Business Planning and Control System (BPCS), developed by System Software Associates (SSA), is a highly versatile ERP system that can be applied to Finance, Planning, Distribution, Manufacturing, and Systems Applications. The key to the BPCS diversity is its compatibility with a variety of programming languages like RPG, SQL, as well as several obscure IBM languages unique to SSA partnerships with specific suppliers and vendors.
In the time since the case was written, Software Systems Associates changed their name to SSA Global Technologies and, through several acquisitions, was earning in the neighborhood of $800 million annually ("Infor closes SSA", 2006). In 2006 SSA Global was acquired by Infor Global Solutions for $1.36 billion ("Infor to buy SSA Global", 2006), making Infor the third largest ERP provider in the world.
Geneva regrettably made a few blunders during Phase I. The Director of Supply Chain Management was selected to be the project manager, despite having literally no prior experience with R/3. When it came time to bring in a team of outside consultants, Geneva hired a firm called Whitman-Hart that neglected to send any personnel with experience on the business aspect; their technical knowledge was exceptionally good but their business sense was lacking. Additionally, despite Geneva's need for extensive customization, the Phase I project manager chose to use an accelerated implementation method (fittingly called ASAP) that was simply too rigid and too cookie-cutter.
In early 1998, Geneva hired a new CIO named Randy Weldon, who had extensive experience with R/3. Weldon gutted the project management team and appointed personnel from all three stakeholder groups: users, IS staff, and consultants. However, Weldon found that certain solutions would not be easy to apply because he had come along too late in the implementation phase to start making drastic changes. He and his IS team leader decided to finish Phase I with Whitman-Hart and ASAP because they had crossed the point of no return.
The new project management team found at the end of Phase I that R/3 had improved the performance of some of their business metrics, which allowed them to streamline and consolidate job roles—they were able to free up a considerable amount of manpower that had traditionally been used for data rekeying and validation, and reemploy it elsewhere in Geneva.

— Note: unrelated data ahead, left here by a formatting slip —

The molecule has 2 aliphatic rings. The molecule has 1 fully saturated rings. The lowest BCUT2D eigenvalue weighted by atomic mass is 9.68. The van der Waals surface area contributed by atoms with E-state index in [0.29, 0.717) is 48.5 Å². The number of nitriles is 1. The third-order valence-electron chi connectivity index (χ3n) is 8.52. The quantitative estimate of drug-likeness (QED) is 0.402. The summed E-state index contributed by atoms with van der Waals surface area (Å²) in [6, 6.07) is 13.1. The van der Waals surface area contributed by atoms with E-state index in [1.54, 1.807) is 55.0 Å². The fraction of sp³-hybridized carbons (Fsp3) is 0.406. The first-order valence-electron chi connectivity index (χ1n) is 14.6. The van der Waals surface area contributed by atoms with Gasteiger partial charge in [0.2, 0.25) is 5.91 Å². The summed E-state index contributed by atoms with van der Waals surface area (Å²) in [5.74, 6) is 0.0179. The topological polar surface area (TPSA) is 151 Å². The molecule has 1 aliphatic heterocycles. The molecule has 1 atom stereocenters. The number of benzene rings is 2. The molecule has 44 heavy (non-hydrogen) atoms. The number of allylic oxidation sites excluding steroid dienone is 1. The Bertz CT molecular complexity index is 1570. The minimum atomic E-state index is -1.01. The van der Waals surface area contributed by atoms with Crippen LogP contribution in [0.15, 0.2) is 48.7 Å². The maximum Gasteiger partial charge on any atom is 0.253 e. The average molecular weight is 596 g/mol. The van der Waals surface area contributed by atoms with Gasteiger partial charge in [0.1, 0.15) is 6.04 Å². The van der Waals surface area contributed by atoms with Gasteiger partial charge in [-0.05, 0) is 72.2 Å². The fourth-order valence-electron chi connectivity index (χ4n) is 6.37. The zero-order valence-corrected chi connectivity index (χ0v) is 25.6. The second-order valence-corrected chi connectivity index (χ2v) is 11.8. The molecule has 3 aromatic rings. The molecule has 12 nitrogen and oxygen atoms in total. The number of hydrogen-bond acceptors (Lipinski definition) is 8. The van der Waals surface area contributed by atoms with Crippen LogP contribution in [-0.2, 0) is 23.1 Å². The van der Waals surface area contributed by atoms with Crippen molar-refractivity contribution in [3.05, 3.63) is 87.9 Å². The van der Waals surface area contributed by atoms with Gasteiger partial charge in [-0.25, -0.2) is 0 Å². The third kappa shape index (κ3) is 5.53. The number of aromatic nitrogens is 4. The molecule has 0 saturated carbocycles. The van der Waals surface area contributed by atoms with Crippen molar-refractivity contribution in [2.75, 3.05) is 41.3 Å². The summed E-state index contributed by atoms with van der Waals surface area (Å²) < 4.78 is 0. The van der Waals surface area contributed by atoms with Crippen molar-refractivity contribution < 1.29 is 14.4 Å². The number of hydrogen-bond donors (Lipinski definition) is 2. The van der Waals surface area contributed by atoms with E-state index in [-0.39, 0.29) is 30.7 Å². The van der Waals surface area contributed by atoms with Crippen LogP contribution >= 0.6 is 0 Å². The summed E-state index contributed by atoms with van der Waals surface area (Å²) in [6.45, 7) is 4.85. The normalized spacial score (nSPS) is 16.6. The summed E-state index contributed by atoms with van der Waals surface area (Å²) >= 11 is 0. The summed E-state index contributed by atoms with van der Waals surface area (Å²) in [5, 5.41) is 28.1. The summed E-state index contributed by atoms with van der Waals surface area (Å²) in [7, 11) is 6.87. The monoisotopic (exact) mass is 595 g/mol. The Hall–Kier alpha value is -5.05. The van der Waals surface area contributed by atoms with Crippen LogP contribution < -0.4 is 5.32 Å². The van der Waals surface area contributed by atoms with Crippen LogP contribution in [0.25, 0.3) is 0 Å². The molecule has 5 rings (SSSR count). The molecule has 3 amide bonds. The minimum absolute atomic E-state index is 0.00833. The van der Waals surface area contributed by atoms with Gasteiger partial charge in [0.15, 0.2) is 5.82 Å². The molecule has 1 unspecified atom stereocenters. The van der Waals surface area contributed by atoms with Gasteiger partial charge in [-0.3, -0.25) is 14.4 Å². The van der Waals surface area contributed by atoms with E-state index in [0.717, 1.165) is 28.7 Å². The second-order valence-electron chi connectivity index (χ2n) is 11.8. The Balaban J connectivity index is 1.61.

It wasn't until 1998, four years after the originally planned start date, that Phase three actually took off. Verne Evans, director of Supply Chain Management was to be in charge of the R/3 initiative to integrate both the supply and demand side of their business into the SAP system. The problem with their SOP for demand and supply was essentially there lack of any formal one. Most of Geneva's operations were separated from each other and acted independently. There number one goal was remove this independence and integrate all operations together. Once they had created a formal SAP process, which included manual entry of data and teams to analyze that data, they ran into somewhat of a problem. The production planning team occasionally was able to determine the production schedule of the next month one month prior, which essentially made their SOP redundant and time consuming.
SAP is an excellent database system, but that is all that the Geneva team saw it as. The goal of phase three was to integrate phase one (demand) and phase two (supply) in order to forecast an approximate production schedule based on that demand. Geneva's team didn't think SAP as it was had the capability of analyzing this data to create production schedules. SAP was used for data storage, not analysis. However, SAP eventually added the Advanced Purchase Optimizer module, otherwise known as APO. The APO added analytic functions to eh SAP software. This new module, combined with SAP's already existing SOP module, was believed to finally be able to meet Geneva's SOP needs.